- Actors: Brian O'Halloran, Jeff Anderson, Marilyn Ghigliotti, Lisa Spoonauer, Jason Mewes
- Directors: Kevin Smith
- Writers: Kevin Smith
- Producers: Kevin Smith, Scott Mosier
- Format: VHS, Black & White, HiFi Sound
- Language: English, Russian
- Classification: 18
- Studio: Artificial Eye
- VHS Release Date: 1 Oct. 1999
- Run Time: 88 minutes
- Average Customer Review: 4.5 out of 5 stars See all reviews (97 customer reviews)
- ASIN: B00004CQXT
- Amazon Bestsellers Rank: 292,468 in DVD & Blu-ray (See Top 100 in DVD & Blu-ray)
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Clerks [VHS] 
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Independent comedy revolving around two 'slackers' - the harassed Dante and his foul-mouthed, dirty-minded sidekick Randal. Forced to mind the local general store when his boss 'phones in sick, Dante has to endure a stream of eccentric customers, whilst juggling his attention between his current girlfriend and a returning ex-flame. Randal makes things worse with his consumer-unfriendly antics, and when an overexcited customer passes away in the shop's toilet, Dante realises it's not going to be his day.
Before Kevin Smith became a Hollywood darling with Chasing Amy, a film he wrote and directed, he made this $27,000 comedy about real-life experiences working for chump change at a New Jersey convenience store. A rude, foul-mouthed collection of anecdotes about the responsibilities that go with being on the wrong side of the till, the film is also a relationship story that takes some hilarious turns once the lovers start revealing their sexual histories to one another. In the best tradition of first-time, ultra-low budget independent films, Smith uses Clerks as an audition piece, demonstrating that he not only can handle two-character comedy but also has an eye for action--as proven in a smoothly handled rooftop hockey scene. Smith himself appears as a silent figure who hangs out on the fringes of the store's property. --Tom KeoghSee all Product description
Top customer reviews
Randle comes in to talk to Dante and basically spends all day there. While there they engage in stupid conversations about the Death Star in Star Wars or stupid questions customers ask in their stores. Jay & Silent Bob are in this too - as two youths that hang out outside the shop doing nothing (and thats all the way through the film) One of the funniest scenes in it was when Randle was ordering loads of porn videos infront of a customer.
The DVD its self is brilliant what you have is 3 DVDS - Disc 1 is the theatrical version with a cleaned up picture and clearer sound, Disc 2 is The Extended Cut with about 20 mins extra at the end of the film and thats it so your not really missing much, Disc 3 is jam packed with special features and there is too many to mention.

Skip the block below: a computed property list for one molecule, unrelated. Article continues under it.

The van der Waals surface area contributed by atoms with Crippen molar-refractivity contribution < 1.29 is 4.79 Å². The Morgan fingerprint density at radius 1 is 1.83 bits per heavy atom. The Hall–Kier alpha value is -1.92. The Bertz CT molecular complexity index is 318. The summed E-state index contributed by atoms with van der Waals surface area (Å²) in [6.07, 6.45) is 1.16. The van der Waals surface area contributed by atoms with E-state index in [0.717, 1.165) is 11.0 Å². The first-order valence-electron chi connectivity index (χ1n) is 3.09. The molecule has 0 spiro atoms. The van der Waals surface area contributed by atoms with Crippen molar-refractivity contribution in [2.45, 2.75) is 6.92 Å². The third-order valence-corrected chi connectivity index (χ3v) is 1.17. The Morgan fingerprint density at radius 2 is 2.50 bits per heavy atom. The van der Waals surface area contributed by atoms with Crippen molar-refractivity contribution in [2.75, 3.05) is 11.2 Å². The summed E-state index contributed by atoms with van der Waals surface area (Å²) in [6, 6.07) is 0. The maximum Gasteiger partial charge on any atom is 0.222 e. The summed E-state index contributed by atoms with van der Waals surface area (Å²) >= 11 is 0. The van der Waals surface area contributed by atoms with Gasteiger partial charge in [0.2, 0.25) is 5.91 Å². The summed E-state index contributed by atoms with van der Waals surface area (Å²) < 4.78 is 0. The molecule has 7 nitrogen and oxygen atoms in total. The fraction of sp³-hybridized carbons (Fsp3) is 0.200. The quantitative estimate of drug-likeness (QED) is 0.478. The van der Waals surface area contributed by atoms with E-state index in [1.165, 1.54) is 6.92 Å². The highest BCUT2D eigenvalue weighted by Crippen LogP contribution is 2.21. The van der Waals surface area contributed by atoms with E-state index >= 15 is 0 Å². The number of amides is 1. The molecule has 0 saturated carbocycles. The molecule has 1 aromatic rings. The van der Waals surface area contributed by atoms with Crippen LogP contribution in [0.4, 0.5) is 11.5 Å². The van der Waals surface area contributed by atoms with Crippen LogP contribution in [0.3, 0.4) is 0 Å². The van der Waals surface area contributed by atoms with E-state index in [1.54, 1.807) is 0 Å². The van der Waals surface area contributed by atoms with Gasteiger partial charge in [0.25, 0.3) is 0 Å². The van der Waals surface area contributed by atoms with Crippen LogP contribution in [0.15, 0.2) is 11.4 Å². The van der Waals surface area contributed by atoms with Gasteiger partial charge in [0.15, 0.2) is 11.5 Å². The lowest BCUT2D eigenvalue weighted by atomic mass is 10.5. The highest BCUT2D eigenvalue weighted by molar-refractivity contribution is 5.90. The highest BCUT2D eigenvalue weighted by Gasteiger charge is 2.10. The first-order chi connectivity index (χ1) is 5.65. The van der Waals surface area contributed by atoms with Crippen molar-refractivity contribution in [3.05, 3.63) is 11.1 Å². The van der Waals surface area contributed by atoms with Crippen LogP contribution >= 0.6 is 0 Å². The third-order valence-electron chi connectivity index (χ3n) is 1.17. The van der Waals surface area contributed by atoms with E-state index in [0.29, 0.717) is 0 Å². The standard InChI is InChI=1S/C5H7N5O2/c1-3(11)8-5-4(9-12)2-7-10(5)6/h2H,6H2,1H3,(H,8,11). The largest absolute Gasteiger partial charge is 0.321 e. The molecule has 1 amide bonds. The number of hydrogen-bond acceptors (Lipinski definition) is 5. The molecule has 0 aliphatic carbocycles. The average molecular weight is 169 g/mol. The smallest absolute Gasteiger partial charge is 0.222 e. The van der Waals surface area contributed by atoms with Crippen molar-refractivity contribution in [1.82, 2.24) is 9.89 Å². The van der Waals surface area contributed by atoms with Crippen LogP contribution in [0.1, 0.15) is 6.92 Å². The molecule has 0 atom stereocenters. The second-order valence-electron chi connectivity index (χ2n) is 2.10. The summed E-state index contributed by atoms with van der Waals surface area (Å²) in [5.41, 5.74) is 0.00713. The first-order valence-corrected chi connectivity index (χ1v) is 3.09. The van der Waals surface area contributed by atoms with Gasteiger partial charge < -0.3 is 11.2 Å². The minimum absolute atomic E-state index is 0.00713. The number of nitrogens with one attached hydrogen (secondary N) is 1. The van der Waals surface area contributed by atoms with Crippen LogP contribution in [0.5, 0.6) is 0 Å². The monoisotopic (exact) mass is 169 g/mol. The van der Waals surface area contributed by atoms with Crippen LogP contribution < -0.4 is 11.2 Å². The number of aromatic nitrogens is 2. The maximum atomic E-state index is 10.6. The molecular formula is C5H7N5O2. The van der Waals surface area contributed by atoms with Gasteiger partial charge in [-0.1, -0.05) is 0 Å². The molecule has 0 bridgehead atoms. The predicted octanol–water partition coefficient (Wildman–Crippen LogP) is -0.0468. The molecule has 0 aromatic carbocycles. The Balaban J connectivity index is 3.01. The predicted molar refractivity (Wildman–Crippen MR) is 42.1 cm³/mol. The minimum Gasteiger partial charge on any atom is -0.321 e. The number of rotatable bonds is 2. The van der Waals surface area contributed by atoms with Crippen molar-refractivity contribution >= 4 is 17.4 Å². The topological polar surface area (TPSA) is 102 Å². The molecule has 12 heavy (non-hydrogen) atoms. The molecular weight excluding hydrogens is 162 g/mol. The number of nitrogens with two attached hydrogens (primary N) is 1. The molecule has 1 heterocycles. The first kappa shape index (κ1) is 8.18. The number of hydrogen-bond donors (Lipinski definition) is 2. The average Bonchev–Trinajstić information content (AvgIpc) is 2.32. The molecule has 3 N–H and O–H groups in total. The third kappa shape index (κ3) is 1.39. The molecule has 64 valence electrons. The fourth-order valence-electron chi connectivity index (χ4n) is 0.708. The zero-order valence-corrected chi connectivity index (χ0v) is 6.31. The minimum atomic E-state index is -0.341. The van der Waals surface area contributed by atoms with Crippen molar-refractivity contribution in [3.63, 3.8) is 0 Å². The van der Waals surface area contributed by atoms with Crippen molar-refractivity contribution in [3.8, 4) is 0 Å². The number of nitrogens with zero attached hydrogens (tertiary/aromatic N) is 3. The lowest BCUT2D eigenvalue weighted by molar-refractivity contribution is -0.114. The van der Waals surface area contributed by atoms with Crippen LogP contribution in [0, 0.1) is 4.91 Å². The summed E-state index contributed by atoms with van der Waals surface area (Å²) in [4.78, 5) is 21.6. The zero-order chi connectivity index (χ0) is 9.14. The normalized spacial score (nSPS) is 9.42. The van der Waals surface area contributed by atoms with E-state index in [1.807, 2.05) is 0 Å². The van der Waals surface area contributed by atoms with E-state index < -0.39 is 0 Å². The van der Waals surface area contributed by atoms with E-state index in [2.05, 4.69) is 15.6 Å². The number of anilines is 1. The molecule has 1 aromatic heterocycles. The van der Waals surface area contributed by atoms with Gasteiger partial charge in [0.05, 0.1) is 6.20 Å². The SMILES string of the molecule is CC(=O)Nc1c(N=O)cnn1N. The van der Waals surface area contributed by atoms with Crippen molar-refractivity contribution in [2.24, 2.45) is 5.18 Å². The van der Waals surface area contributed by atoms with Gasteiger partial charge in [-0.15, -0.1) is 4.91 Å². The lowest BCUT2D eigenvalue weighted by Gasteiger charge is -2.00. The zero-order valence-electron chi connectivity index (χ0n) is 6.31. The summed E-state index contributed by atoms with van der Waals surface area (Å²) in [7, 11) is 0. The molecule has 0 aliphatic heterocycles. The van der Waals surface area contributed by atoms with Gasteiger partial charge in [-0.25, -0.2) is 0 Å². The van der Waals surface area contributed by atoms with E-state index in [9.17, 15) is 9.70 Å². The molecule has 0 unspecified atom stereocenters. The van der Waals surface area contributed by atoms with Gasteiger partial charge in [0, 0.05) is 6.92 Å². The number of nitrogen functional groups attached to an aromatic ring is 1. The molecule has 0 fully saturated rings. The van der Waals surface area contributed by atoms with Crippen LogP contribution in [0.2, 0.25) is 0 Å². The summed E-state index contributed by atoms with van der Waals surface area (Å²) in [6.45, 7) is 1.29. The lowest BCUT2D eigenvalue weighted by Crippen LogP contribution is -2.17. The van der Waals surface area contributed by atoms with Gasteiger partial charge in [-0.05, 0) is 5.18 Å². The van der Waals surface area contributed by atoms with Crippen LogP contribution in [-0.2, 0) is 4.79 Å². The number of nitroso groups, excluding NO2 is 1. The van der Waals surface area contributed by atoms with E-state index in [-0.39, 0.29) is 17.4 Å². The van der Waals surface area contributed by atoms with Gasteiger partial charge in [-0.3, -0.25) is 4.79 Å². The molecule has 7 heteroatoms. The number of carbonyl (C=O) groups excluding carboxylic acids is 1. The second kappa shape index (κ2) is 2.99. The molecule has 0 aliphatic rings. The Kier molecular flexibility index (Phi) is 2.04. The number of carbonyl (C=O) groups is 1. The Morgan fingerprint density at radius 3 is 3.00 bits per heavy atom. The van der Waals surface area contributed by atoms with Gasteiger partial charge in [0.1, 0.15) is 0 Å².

Last night was the first time I had seen the film and to be honest was the first film I had watched that was directed by Kevin Smith. So all I can say is buy yourself a copy and have a good laugh at it and yes it is black & white but don't let that put you off, I can't wait to see CLERKS II because if this is anything to go by then I'm in for a right laugh.
Thank you for reading my review.
We see a day in the life of downtrodden slacker Dante (Brian O'Halloran) who gets called into work in his convenience store in Anywheresville, New Jersey at dawn on his day off. What follows is the weirdest day in the history of low-end retail. No spoilers, but Dante is harassed both physically and mentally by his boss, his boss's wife, customers, friends, colleagues, sales reps, corpses, lovers, ex-lovers, ex-lovers of his ex-lovers and the two local drug dealers. He lurches back and forth between earth-shattering revelations and bizarre crises until someone from the past turns up and he makes his worst decision yet. The earlier events of the day are as nothing compared to what fate has in "store"..
Many of the sublime setups revolve around his best friend Randall (a seminal performance by Jeff Anderson) a video store operative who makes Dante look like a Lexus Dealer, and who is the source of Dante's chagrin on more than one occasion. The film also introduces Jay and Silent Bob (Jason Mewes, Smith's muse, and Smith himself) as the local substance wholesalers with wisdom beyond compare when Jay is not abusing the local community.
The script has just as many quotable lines as Withnail and I - grotesque, cringeworthy, profane in the extreme and very, very funny. Kevin Smith would never reach the same heights again, getting closest with Dogma, although all his films are watchable. Clerks does not appear on TV very often in the UK, and has not been available on R2 DVD before, so if you've only seen his more common recent work this film will put it those films in context. See how Jay and Silent Bob started out, and see all the characters that are referenced in "Mallrats", "Chasing Amy", "Dogma", and "Jay & Silent Bob Strike Back".
Just remember - NEVER walk into your local video shop and try and rent 'Happy Scrappy Hero Pup'...